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Marbury v.

Madison February 1803 – US Supreme Court FACTS: William Marbury is seeking to compel James Madison, Secretary of the State, by a petition for a writ of mandamus, grant of his commission alleging that he had been appointed by the President as a Justice of the Peace in Columbia. The Court had established the right of Marbury to the commission upon finding that the nomination and appointment of the latter was valid as it followed the process of appointment prescribed by the Constitution. Marbury is now asking for the execution of his commission which is allegedly a duty of the Secretary of State. ISSUE: 1. 2. WON the proper remedy in this case is a petition for writ of mandamus to compel the Secretary to execute the commission WON the Supreme Court has the jurisdiction to issue the writ of mandamus prayed for

HELD: Yes; No RATIO: 1. The Court ruled that the petition for a writ of mandamus is the proper remedy and is available to the petitioner. The very essence of civil liberty certainly consists in the right of every individual to claim the protection of the laws whenever he receives an injury. One of the first duties of government is to afford that protection. It is a general and undisputable rule that where there is a legal right, there is also a legal remedy by suit or action at law whenever that right is invaded. Political Question? The question whether the legality of an act of the head of a department be examinable in a court of justice or not must always depend on the nature of that act. By the Constitution of the United States, the President is invested with certain important political powers which he is to use his own discretion, and is accountable only to his country in his political character and to his own conscience. To aid him in the performance of these duties, he is authorized to appoint certain officers, who act by his authority and in conformity with his orders. In cases where the acts of an officer are pursuant to his duty to represent the president, no other branch of the government has the power to control that discretion. The subjects are POLITICAL. But when the Legislature proceeds to impose on that officer other duties; when he is directed peremptorily to perform certain acts; when the rights of individuals are dependent on the performance of those acts; he is so far the officer of the law, is amenable to the laws for his conduct, and cannot at his discretion, sport away the vested rights of others.


Applying the aforementioned rules, the Court ruled that the power of nominating to the Senate and the power of appointing are political powers to be exercised by the President according to his own discretion. When he has made an appointment, he has exercised his whole power, and his discretion has been completely applied to the case. If the officer is by law not removable at the will of the President, the rights he has acquired are protected by the law, as in the case at bar. Consequently, the right of Marbury to the commission is a right that he may legally enforce and as it is protected by the law, a refusal to deliver which is a plain violation of that right, for which the laws of his country afford him a remedy. Remedy: Mandamus? Mandamus is defined in this case (Blackstone) to be a command issued in the name of the Court and is directed to any person, corporation, or inferior court of judicature dominions requiring them to do some particular thing therein specified which appertains to their office and duty, and which the Court has previously determined, or at least supposes, to be consonant to right and justice.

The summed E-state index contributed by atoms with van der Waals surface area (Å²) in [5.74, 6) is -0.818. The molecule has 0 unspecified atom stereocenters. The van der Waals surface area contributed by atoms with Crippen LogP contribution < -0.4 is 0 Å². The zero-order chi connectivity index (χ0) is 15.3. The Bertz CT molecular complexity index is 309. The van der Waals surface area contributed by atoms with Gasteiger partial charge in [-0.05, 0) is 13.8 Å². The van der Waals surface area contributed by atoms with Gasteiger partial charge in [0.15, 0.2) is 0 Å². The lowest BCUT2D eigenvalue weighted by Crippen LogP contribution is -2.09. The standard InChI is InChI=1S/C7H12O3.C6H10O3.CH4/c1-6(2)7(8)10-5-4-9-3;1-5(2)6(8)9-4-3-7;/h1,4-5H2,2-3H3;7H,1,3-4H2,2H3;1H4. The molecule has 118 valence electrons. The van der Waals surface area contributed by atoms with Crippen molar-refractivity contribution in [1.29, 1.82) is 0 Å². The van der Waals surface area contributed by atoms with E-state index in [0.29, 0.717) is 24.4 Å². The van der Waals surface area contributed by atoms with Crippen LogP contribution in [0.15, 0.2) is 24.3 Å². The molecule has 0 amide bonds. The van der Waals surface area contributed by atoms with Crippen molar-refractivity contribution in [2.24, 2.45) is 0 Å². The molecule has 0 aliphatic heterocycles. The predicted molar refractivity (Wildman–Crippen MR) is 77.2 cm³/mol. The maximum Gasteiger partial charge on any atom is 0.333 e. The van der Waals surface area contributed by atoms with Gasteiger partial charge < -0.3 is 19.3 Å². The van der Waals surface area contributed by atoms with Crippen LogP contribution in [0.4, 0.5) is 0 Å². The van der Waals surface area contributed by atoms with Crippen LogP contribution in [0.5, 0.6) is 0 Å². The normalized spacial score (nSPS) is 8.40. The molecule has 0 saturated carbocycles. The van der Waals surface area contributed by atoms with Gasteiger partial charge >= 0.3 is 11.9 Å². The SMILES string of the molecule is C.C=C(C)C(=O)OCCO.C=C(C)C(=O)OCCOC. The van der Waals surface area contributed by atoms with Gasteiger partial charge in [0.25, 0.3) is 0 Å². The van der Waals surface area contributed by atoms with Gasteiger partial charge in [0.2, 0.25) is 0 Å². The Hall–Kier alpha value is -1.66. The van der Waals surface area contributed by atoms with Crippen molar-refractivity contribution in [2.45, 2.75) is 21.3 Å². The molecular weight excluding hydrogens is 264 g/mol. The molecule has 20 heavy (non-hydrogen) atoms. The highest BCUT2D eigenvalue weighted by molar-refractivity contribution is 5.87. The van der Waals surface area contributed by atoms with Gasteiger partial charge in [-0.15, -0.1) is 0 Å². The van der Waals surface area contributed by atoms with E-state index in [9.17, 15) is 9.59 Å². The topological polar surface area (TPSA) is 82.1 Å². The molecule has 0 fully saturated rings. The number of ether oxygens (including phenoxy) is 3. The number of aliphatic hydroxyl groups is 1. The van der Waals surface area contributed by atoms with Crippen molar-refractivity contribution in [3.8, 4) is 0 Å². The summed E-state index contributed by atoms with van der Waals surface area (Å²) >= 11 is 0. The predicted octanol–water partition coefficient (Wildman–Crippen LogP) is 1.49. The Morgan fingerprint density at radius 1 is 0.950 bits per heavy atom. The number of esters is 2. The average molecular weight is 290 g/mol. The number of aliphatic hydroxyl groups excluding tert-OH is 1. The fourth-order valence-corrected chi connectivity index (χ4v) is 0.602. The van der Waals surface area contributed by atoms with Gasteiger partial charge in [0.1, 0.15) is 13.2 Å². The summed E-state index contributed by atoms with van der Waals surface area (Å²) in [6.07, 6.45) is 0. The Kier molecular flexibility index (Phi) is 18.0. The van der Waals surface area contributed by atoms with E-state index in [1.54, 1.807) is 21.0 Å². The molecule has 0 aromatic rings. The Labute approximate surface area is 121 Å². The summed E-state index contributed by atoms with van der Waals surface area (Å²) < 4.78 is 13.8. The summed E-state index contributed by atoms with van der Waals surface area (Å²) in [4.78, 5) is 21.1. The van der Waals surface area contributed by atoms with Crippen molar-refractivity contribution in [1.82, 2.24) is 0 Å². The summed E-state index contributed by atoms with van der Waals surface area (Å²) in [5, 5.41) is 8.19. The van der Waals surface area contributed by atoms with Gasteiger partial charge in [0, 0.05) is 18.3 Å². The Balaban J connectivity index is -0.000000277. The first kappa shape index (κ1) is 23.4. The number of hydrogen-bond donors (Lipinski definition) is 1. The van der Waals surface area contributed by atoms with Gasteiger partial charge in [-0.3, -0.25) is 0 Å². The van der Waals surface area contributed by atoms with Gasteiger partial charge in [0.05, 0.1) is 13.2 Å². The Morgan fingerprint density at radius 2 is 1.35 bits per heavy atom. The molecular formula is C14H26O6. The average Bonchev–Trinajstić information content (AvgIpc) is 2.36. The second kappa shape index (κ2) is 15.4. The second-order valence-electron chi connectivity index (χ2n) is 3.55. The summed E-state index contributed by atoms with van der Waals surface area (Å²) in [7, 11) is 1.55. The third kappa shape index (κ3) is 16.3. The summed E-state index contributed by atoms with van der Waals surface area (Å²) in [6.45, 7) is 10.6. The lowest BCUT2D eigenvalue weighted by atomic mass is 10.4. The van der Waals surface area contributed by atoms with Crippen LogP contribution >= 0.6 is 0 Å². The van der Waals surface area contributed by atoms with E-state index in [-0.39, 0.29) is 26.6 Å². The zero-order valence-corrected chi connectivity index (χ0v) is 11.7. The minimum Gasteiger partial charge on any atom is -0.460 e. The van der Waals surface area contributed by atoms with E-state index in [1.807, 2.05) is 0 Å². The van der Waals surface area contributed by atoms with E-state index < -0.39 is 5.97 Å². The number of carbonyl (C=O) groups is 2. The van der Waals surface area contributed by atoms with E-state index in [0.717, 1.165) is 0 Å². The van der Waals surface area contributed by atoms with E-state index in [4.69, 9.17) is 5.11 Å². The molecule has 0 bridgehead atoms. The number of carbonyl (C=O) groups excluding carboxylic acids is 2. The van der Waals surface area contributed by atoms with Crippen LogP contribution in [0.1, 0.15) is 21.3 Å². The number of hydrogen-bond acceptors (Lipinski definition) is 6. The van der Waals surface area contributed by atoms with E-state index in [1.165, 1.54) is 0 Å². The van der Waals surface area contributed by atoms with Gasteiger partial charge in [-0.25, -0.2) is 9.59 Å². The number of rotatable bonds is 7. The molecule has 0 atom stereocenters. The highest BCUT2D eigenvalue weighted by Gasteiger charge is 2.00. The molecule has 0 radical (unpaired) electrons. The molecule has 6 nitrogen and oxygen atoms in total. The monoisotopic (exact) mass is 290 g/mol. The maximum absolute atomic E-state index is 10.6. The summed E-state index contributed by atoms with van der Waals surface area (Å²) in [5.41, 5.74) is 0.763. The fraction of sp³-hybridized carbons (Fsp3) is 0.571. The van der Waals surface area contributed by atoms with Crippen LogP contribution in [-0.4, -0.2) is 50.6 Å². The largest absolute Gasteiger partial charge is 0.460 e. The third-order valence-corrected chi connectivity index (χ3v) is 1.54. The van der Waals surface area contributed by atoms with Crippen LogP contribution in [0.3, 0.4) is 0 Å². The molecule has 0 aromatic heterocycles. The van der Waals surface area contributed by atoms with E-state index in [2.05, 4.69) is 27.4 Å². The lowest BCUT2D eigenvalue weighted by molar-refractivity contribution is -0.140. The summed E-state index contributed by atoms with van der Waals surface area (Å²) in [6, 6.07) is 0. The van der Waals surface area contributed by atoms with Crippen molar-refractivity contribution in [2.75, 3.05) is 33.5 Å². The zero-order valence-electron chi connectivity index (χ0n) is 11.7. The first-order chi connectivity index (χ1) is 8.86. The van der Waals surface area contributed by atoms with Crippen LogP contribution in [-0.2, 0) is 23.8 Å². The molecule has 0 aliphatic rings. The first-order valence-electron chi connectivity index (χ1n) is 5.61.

ordain and establish. it has already been established that the applicant has. but the nature of the thing to be done. However. the power remains to the Legislature to assign original jurisdiction to that Court in other cases that those specified in the article provided those cases belong to the judicial power of the US. that will must be obeyed. the officer to whom it is to be directed must be one to whom. it must issue in the exercise of its appellate jurisdiction. Accordingly it is said that: o “The Supreme Court shall have original jurisdiction in all cases affecting ambassadors. It is not by the office of the person to whom the writ is directed. that the propriety or impropriety of issuing a mandamus is to be determined. perform a service. or exercise a franchise and a person is kept out of possession. and the person applying for it must be without any other specific and legal remedy.” The petitioner alleges that as the original grant of jurisdiction is general and contained to restrictive words. the Supreme Court shall have appellate jurisdiction. or dispossessed of such right. To render the mandamus a proper remedy. is in reality effectual. however. in practice. notwithstanding the express prohibition. mandates the court to close their eyes on the Constitution. It would declare that. For a law to alter or in any way add a case of original jurisdiction to those that are mentioned in the Constitution would. It would declare that an act which. from time to time. and has no other specific legal remedy. the 2nd sentence of the article would appear to be a mere surplusage and without meaning or operation at all. This is the very essence of judicial duty. o Appellate Jurisdiction . not original. it must be shown to be an exercise of appellate jurisdiction. This construction should therefore not be entertained. But for the SC to issue such writ. In all other cases. Court’s Jurisdiction The Constitution vests the whole judicial power of the United States in one Supreme Court. and those in which a state shall be a party. This would subvert the very foundation of all written Constitutions. on legal principles. It has been stated at the bar that the appellate jurisdiction may be exercised in a variety of revises and corrects the proceedings in a cause already instituted. - - - Written Constitution It is the duty of the Court to say what the law is. to that commission. This is true. if the Legislature shall do what is expressly forbidden. is entirely void. The Court is bound to regard the Constitution as the superior to any ordinary act of the Legislature. o Original Jurisdiction – those that are vested by the Constitution. a vested legal right of which the Executive cannot deprive him. and such inferior courts as Congress shall. . such act. yet. or to be necessary to enable them to exercise appellate jurisdiction. To enable this court then to issue a mandamus. and that. such writ may be directed. and does not create that case. other public ministers and consuls. this court ought to assist by mandamus. It is not to be taken. It is true that the mandamus moved for in this case is not for the performance of an act expressly enjoined by statute. that the SC cannot issue a mandamus. according to the principles and theory of our government.- - - Whenever there is a right to execute an office. if it be the will of the Legislature that a mandamus should be used for that purpose. in effect. completely obligatory. yet the jurisdiction must be appellate. o If the provision would be read in this manner.